But Ringer hadn't checked, because the survival of one agent isn't as important to him as getting the job done. I have no argument with that point of view; I just don't like temporary and personally motivated reversals.

Ringer didn't seem prepared to continue the argument, but that was only half the battle. The other half stirred in his chair with the annoyance he clearly still felt, and then he decided to put in his four bits worth.

"We're not getting anywhere with this back and forth," Val said, leaning forward to put his forearms on his thighs. "None of us can do more than offer opinions, so why don't we get a doctor up here to decide it one way or the other?"

Ringer blinked, obviously liking the idea, but I was all set to turn thumbs down on it before a sneaky thought hit me. A doctor in the suite might be just the key I needed to unlock the door to freedom.

"Diana doesn't seem to agree," Ringer observed, looking me over in a calculating way. "I, on the other hand, think it's the best idea I've heard yet. If she's as fit as she claims, we'll sign her out and keep her here. But," and his hand holding the cigarette came up to point two fingers at me, "if she still needs looking after, back she goes whether she likes it or not."

"That gives me one hell of a great chance," I complained, putting a suitable amount of bitterness into my voice. "You call in a doctor who remembers what shape I was in when I first got here, and I'm supposed to expect that he'll turn me loose? All he'll be seeing will be the necessary healing time, not whether or not I've already healed. Sorry, Ringer, but I think I'd rather pass on that."

Val opened his mouth, obviously to argue what I'd said, but Ringer held up a hand in his direction.

"Just a minute," Ringer told Val, his tone reasonable as well as thoughtful. "Diana has a valid criticism, so let's see if we can deal with it. Diana, suppose we call for one of the doctors who has never seen you? Whatever gets decided then will be completely unbiased."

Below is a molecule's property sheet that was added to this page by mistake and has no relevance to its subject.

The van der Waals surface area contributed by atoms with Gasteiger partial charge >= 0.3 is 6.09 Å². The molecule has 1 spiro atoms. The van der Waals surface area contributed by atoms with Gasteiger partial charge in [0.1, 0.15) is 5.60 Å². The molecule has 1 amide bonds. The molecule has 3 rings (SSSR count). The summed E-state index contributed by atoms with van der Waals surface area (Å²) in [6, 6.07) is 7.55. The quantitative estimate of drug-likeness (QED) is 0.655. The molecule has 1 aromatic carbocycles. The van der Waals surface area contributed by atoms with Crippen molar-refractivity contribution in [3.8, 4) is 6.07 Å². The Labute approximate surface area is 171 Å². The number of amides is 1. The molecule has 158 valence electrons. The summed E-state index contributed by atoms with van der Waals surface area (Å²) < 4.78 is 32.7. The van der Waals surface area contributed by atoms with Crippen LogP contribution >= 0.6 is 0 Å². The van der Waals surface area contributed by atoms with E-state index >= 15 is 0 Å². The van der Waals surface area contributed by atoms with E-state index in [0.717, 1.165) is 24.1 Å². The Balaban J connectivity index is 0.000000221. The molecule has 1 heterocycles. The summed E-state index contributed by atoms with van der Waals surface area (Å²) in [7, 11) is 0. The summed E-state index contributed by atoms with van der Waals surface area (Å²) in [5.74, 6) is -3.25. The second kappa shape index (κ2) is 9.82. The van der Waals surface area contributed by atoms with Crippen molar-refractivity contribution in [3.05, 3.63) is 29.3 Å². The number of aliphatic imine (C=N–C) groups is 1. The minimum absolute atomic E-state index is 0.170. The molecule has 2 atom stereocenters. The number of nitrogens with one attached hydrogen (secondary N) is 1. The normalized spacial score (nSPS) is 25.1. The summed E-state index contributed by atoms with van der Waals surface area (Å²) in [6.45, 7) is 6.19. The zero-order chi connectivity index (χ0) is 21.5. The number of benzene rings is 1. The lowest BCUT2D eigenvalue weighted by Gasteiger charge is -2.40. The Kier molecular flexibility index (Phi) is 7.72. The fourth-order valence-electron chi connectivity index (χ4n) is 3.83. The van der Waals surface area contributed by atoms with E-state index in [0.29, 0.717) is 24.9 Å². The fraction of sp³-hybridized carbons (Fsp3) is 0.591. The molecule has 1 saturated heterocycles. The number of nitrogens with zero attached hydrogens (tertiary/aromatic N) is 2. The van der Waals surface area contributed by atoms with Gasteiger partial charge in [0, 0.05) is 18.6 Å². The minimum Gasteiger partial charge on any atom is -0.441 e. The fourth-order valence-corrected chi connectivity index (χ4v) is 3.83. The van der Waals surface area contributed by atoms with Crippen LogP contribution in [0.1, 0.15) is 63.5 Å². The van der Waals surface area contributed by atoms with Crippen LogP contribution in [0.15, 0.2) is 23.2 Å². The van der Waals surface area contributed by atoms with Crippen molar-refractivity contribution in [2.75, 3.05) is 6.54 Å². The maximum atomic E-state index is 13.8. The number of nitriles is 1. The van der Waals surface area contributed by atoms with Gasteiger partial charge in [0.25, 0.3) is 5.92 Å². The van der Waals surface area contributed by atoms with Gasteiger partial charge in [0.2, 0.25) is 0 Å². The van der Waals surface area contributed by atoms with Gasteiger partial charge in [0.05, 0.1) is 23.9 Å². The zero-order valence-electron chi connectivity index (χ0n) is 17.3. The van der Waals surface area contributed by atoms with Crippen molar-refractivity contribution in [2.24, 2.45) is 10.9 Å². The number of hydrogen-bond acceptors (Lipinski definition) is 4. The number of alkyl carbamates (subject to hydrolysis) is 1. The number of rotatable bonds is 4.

It was amazing how Ringer now played right into my hands, but I couldn't afford to appear too eager. I drew my legs up under me with a deliberate look of frustration on my face, then tried to temporize.

"He's bound to know something about me, so how unbiased can he be?" I demurred. "And why should a doctor be necessary in the first place? Why can't we - "

"Forget it," Ringer interrupted very flatly, the look in his eyes growing hard again. "Whatever it was you were going to suggest, just forget it. The only choice you have is between going back right now, and seeing that doctor. Which will it be?"

I made a sound of annoyance at his tone, then got to my feet.

"I'm sure as hell not going back," I told him, having no trouble holding his gaze. "That doctor you bring had better know the sight of a healthy female better than you two do, or you're going to have a fight on your hands."

And then I walked between them toward my bedroom, feeling their eyes in my back until I'd closed the door behind me. Once the door was safely shut I leaned on it and nodded, pleased with the way things were progressing. I should be able to make use of whichever doctor turned up, but it still remained to see just how far I'd be able to take it. Everything depended on the man or woman's sympathy quotient, how much he or she disliked getting involved, and how susceptible he – if it was a he - was to large blue eyes.

My bedroom was well furnished, with an oversized double-double bed, light mock-wood furniture, ice-blue carpeting, ice-blue bed cover, and ice-blue drapes around the vu-cast window. I considered the drapes for a minute, then got a cigarette lit and carried it to the silver, deep-furred comfort chair the room provided.

A small hand table with an ashtray on it stood next to the chair, so I sat down and hung my legs over the arm after making sure the ashtray was in easy reach. It was time to relax and think about what might be a reasonable approach to an unsuspecting doctor. Putting together a lucid-sounding story wasn't difficult, but my mind kept going back to what was hidden in the folds of the drapes. Ringer and Val would have a fun time if the doctor bought everything I told him or her, and I wondered how Val would react to it.

Ringer, having once been an agent himself, would probably give at least grudging admiration to the way he'd been mouse-trapped, but Val wasn't likely to look at it in the same way. It would probably make him feel completely betrayed, but that was one way of teaching him I wasn't someone to get serious over, wasn't it?

The sort of jokes I'd played on him had always been enough to keep other men from pursuing their mistaken interest, but with someone as stubborn as Val it was obvious that stronger methods were becoming necessary. Once he came to his senses he'd probably thank me, knowing that what I'd done had been for his own good. I wasn't the sort of woman any man should have serious thoughts about, and once Val learned that, things would go a lot better between us.

It took only twenty or twenty-five minutes for a doctor to get there, and by then I was all set. When Val ushered the man into my room, I already sat with feet flat on the floor, hands clasped in my lap, head slightly down, and face expressionless. I didn't look up as the footsteps came closer, but I couldn't have missed the sound of Val's voice.

"There she is, Doctor," Val introduced me to the newcomer. "If she gives you any trouble, just call me. I'll be delighted to take care of it."